Migration of adult children and mental health of older parents 'left behind': An integrative review
Background: Although a number of studies have examined the effect of the out-migration of children on the mental health of ‘left behind’ elderly parents, research on the consequences of children’s migration on the mental health and well-being of elderly parents left behind is inconclusive and a systematic review is warranted.
Objectives: To identify the association between the left behind or empty nest status and the mental health of older parents, and to identify common risk factors for poor mental health among those left behind.
Methods: Online databases CINAHL, PsycINFO, PubMed, Scopus and ProQuest were searched for research (2000-September 2017) that focused on the relationship between the migration of adult children and the mental health of the older parents (≥ 50 years) left behind. The JBI Checklist for Analytical Cross Sectional Studies was used to assess the methodological quality of the articles.
Results: 25 articles met the inclusion criteria. The studies identified that left behind older parents had higher levels of mental health problems compared to non-left behind. Left behind parents had higher depressive symptoms, higher levels of loneliness, lower life satisfaction, lower cognitive ability and poorer psychological health. A number of risk factors were identified for mental health disorders among the left behind parents, which included living arrangements, gender, education, income, physical health status, physical activity, family and social support, age, rural residence and frequency of children’s visit.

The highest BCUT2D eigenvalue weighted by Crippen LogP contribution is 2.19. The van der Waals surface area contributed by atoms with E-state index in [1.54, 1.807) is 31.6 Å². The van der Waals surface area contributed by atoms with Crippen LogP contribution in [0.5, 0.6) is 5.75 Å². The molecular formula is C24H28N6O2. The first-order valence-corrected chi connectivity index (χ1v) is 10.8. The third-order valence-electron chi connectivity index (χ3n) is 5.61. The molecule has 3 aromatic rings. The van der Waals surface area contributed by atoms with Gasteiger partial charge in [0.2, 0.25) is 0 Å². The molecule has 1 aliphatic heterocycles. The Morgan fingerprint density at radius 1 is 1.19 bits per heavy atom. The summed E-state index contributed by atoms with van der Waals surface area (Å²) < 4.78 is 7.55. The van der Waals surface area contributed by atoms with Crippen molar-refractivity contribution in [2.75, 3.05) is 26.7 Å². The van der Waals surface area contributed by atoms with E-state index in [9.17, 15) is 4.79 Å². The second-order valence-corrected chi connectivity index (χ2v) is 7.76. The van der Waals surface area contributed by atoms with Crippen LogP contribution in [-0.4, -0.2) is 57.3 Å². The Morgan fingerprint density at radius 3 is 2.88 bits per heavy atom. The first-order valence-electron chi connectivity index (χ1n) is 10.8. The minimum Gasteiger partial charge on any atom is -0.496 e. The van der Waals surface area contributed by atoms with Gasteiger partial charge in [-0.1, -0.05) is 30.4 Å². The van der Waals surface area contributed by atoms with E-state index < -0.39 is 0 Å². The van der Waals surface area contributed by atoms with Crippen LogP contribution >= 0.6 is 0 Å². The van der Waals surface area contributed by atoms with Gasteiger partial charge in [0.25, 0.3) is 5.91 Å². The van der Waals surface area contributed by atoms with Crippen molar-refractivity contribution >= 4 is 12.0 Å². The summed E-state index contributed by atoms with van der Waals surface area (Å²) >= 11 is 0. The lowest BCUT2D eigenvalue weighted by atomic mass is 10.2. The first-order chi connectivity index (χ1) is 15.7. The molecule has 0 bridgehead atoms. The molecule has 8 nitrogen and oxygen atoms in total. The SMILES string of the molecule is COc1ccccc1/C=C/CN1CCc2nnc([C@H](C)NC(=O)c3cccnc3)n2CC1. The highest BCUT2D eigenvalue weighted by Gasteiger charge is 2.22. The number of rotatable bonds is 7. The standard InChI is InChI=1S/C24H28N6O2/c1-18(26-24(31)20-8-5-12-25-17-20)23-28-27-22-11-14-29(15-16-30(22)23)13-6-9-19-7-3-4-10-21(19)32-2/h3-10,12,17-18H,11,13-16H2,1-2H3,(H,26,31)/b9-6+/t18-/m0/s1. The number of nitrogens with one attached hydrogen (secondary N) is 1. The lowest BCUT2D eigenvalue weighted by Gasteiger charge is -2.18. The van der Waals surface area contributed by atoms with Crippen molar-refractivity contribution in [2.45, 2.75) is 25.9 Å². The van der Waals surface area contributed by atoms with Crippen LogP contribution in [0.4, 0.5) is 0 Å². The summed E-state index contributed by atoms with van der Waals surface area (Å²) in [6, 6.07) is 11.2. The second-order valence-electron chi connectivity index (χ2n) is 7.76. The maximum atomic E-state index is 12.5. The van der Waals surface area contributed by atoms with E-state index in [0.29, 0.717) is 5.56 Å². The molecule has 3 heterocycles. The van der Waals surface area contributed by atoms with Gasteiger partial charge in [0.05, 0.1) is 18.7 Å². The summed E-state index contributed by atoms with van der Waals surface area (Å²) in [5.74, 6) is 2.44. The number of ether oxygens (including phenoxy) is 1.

Publication titlePL o S One
Department/SchoolSchool of Nursing
PublisherPublic Library of Science
Place of publicationUnited States
Rights statementCopyright 2018 The Authors Licensed under Creative Commons Attribution 4.0 International (CC BY 4.0) https://creativecommons.org/licenses/by/4.0/